With the Jewish High Holidays upon us (Happy New Year!) and Halloween (and then Thanksgiving, Christmas and New Years) soon to follow, it is time to start new family traditions to celebrate the holidays. If your goal is to be divorced by this time next year, now is the time to start new traditions. You can test drive a new plan to celebrate and see how it works. If you are newly divorced then this is the year to execute your new parenting plan. The first year of doing something different than you have always done it tends to be the most difficult- emotionally and logistically. Think about when you were a newlywed and needed to walk through the minefield of how to spend the first year of holidays as a married couple. Our house, in-laws, my parents, my aunts, your grandmas, etc. It is tough to please everyone. But new traditions were created then and they can be made now.
Mom and Dad need to figure out a plan then tell the kids and the extended family. If you need help figuring out a plan on how to share the various holidays then see a mediator. A mediator can help you resolve all the issues of a divorce or just the ones that you want to address. After you have a plan, be very clear with your support system of friends and family that you need kindness and compassion, not guilt and anger, from them. Yes things will be different but they do not have to be bad.
As I am writing this I keep thinking of the song Tradition from Fiddler on The Roof. Even Tevya saw that while old traditions provide comfort, sometimes it is necessary to forge a new path and create new traditions for everyone to enjoy.
Money problems often lead to the unraveling of marriages. Couples argue about expenses and debt. The wife may feel her husband isn’t working hard enough to support them. The husband may think the wife is spending too much money that they don’t have. Resentment builds, everyone wants out, yet no one knows what to do to move forward. Is divorce the answer?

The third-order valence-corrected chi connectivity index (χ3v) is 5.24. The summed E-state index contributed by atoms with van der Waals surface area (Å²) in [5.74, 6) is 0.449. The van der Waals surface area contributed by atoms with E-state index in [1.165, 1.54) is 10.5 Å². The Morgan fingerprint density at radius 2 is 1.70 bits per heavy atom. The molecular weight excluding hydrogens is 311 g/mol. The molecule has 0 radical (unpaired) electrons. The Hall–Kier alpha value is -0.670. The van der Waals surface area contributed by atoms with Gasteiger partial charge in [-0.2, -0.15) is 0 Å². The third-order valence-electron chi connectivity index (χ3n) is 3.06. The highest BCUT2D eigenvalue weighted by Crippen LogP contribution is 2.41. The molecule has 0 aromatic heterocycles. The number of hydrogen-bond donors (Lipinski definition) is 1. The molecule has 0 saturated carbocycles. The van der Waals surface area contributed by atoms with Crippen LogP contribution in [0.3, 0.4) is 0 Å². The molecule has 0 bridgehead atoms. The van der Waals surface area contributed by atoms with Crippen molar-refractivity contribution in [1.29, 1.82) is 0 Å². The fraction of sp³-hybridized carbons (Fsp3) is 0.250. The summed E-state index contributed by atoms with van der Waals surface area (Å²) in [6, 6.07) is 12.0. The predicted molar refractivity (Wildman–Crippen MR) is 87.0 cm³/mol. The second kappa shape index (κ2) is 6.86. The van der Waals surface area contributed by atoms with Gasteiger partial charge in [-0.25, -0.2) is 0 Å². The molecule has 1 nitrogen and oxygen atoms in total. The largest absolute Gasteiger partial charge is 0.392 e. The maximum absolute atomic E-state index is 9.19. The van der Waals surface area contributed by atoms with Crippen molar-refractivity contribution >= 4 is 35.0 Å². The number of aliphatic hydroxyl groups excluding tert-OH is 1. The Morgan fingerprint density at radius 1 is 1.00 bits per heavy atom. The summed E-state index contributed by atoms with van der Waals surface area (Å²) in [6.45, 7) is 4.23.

Maybe. But, these financial pressures don’t disappear once you are divorced. In fact, the cost of maintaining two households is greater than the cost of one. So if you feel like you can’t afford to stay married, and you are worried you won’t be able to afford being divorced, what should you do?
One answer is to start living now like you will have to when you are divorced. In other words, start preparing now for your post-divorce financial situation, and you will reduce some of the pressures that are leading you to divorce. For example, if the wife isn’t working full-time because she cares for the children, she should consider getting a job. After all, she will probably have to work once she is divorced. Start looking into child-care options to see what is available that works for your family. Both husband and wife should make a realistic post-divorce budget and try to live within it -- even if involves cutting expenses. If you have good credit, consider refinancing your mortgage. If not, consolidate your debts either on your own or with the assistance of a reputable credit counseling agency. If necessary, investigate the advantages of filing for bankruptcy.
You will need to take these steps after your divorce, so you may as well start now to see if you can alleviate some of the pressures that are sending you to divorce. After your efforts, you may decide to stay together, but even if you still want to divorce, you will be better prepared for your new lives.
~Randi M. Albert, J.D.